One small step that was out of this world...

PUBLISHED: 11:21 16 July 2009 | UPDATED: 16:56 25 August 2010

MOONWALK: Apollo crew.

MOONWALK: Apollo crew.

Where were you just before 4am on Sunday, July 21, 1969?, writes historian Bob Ogley.

Where were you just before 4am on Sunday, July 21, 1969?, writes historian Bob Ogley.

Were you fast asleep in bed or were you one of the hundreds of millions who were watching American astronaut, Neil Armstrong, commander of Apollo 11, step off the ladder of the lunar module Eagle onto the moon?

Sunday has always been a quiet day in north Kent but this one was unusually so as television viewers, mostly watching black-and-white pictures, continued to follow the climax of the Apollo mission, four days after blast off from Cape Kennedy. "The surface of the moon has a soft beauty all of its own," I remember Armstrong saying. "It's like a desert of the United States."

By Sunday lunchtime, the pubs in towns and villages were deserted and the clubs empty while the afternoon cinema matinees continued to an empty auditorium. Everyone was watching the lunanauts. A few rare homes had colour televisions and these were invaded by friends. On the Monday after the landing, crowds were stilll gathered around the television rental shops watching Arm-

strong and Aldrin bounce around on the surface of the moon.

One man closely involved with the mission was Commander Hatfield, of Clarendon Road, Sevenoaks. A British Astronomical Association colleague of television's Patrick Moore, he was in the ITV studios throughout the Frost programme with an audience made up of astronomers.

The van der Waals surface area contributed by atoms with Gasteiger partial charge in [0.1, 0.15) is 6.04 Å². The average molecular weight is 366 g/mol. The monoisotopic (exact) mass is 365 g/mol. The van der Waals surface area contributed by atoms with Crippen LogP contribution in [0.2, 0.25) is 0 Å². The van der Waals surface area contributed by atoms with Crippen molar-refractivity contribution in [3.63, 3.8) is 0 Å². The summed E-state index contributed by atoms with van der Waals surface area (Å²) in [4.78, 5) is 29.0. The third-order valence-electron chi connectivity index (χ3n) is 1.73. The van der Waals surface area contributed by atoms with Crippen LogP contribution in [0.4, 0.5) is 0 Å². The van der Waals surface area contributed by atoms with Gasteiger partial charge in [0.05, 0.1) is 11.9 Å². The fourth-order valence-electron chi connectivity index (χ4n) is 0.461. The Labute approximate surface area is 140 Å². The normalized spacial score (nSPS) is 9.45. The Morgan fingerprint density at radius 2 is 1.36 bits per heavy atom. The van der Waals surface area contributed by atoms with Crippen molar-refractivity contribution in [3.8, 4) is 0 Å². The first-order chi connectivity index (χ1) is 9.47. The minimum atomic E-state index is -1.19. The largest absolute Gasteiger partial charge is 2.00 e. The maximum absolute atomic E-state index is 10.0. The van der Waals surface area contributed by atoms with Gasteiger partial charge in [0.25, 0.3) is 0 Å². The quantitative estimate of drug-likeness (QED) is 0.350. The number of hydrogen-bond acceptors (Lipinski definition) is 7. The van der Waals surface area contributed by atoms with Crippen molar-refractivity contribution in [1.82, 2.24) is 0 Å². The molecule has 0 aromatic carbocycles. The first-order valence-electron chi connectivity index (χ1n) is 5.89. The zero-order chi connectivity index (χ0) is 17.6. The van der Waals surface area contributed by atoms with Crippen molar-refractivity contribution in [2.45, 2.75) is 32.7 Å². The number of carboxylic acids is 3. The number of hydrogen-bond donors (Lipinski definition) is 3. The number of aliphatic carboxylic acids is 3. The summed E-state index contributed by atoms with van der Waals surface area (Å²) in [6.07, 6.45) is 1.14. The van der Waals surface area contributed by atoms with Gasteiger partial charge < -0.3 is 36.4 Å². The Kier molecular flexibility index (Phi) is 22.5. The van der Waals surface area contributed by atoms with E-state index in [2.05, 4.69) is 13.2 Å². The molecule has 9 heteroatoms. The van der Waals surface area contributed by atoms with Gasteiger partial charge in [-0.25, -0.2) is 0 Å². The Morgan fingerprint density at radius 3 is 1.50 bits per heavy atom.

Cmdr Hatfield was one of this country's leading authorities on the lunar section of the BAA. It was on the first moon orbit that he astounded the scientists of the world by photographing the moon from many thousands of miles. He photographed Apollo 11 as it was venting oxygen and revealed the actual moment of jettison. His pictures were used in newspapers all over the world.

Some years earlier he and Patrick Moore had bet fellow scientists 2s 6d each that man would not be able to land on the moon before 1971 because of problems with the radiation belt. The two men were reminded of this and had to hand over their half crowns.

Not everyone was happy with the space adventure. Jennifer Clarke, of Oxfam, said: "One Saturn Five booster rocket costing something like £5billion is more than sufficient to provide primary school education to every child born in India over the next decade." Fr Dominic O'Sullivan, of the Roman Catholic Church, disagreed. "It has been a remarkable achievement," he said. "People in America spend more than that each year on ice cream and tobacco."

Several WI branches in Gravesend and Dartford area predicted that they would be organising trips to the moon in about 40 years time (2009). They considered progress would be on a par with air and road travel!

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